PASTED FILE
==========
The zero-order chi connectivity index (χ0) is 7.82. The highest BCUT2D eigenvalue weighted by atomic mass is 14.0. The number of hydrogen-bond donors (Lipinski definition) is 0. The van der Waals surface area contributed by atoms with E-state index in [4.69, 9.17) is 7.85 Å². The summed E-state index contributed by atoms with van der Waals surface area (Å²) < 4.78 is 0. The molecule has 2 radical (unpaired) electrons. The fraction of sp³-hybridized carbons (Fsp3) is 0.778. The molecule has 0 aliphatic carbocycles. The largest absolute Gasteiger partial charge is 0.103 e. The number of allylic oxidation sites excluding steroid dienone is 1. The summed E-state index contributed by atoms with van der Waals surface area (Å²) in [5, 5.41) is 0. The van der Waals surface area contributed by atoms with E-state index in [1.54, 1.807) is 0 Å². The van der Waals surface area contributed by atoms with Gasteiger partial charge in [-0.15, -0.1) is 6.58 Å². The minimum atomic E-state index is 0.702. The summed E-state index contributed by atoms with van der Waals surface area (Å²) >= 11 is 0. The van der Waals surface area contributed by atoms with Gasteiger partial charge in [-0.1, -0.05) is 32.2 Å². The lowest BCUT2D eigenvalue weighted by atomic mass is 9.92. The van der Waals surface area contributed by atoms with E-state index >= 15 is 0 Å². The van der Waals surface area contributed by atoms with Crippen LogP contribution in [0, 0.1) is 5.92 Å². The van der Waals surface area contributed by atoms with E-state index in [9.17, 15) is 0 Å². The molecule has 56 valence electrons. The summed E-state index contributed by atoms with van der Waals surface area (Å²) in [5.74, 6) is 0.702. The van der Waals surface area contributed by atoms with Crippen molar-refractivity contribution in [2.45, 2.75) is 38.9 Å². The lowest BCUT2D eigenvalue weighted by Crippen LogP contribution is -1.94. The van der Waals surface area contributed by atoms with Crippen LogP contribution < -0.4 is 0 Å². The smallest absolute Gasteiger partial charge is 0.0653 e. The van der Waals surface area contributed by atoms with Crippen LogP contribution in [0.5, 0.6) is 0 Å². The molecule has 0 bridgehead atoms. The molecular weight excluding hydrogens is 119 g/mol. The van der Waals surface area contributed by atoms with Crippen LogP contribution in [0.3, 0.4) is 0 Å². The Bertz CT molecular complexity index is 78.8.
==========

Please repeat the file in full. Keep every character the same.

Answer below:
The zero-order chi connectivity index (χ0) is 7.82. The highest BCUT2D eigenvalue weighted by atomic mass is 14.0. The number of hydrogen-bond donors (Lipinski definition) is 0. The van der Waals surface area contributed by atoms with E-state index in [4.69, 9.17) is 7.85 Å². The summed E-state index contributed by atoms with van der Waals surface area (Å²) < 4.78 is 0. The molecule has 2 radical (unpaired) electrons. The fraction of sp³-hybridized carbons (Fsp3) is 0.778. The molecule has 0 aliphatic carbocycles. The largest absolute Gasteiger partial charge is 0.103 e. The number of allylic oxidation sites excluding steroid dienone is 1. The summed E-state index contributed by atoms with van der Waals surface area (Å²) in [5, 5.41) is 0. The van der Waals surface area contributed by atoms with E-state index in [1.54, 1.807) is 0 Å². The van der Waals surface area contributed by atoms with Gasteiger partial charge in [-0.15, -0.1) is 6.58 Å². The minimum atomic E-state index is 0.702. The summed E-state index contributed by atoms with van der Waals surface area (Å²) >= 11 is 0. The van der Waals surface area contributed by atoms with Gasteiger partial charge in [-0.1, -0.05) is 32.2 Å². The lowest BCUT2D eigenvalue weighted by atomic mass is 9.92. The van der Waals surface area contributed by atoms with E-state index >= 15 is 0 Å². The van der Waals surface area contributed by atoms with Crippen LogP contribution in [0, 0.1) is 5.92 Å². The van der Waals surface area contributed by atoms with E-state index in [9.17, 15) is 0 Å². The molecule has 56 valence electrons. The summed E-state index contributed by atoms with van der Waals surface area (Å²) in [5.74, 6) is 0.702. The van der Waals surface area contributed by atoms with Crippen molar-refractivity contribution in [2.45, 2.75) is 38.9 Å². The lowest BCUT2D eigenvalue weighted by Crippen LogP contribution is -1.94. The van der Waals surface area contributed by atoms with Crippen LogP contribution < -0.4 is 0 Å². The smallest absolute Gasteiger partial charge is 0.0653 e. The van der Waals surface area contributed by atoms with Crippen LogP contribution in [0.5, 0.6) is 0 Å². The molecule has 0 bridgehead atoms. The molecular weight excluding hydrogens is 119 g/mol. The van der Waals surface area contributed by atoms with Crippen LogP contribution in [0.3, 0.4) is 0 Å². The Bertz CT molecular complexity index is 78.8.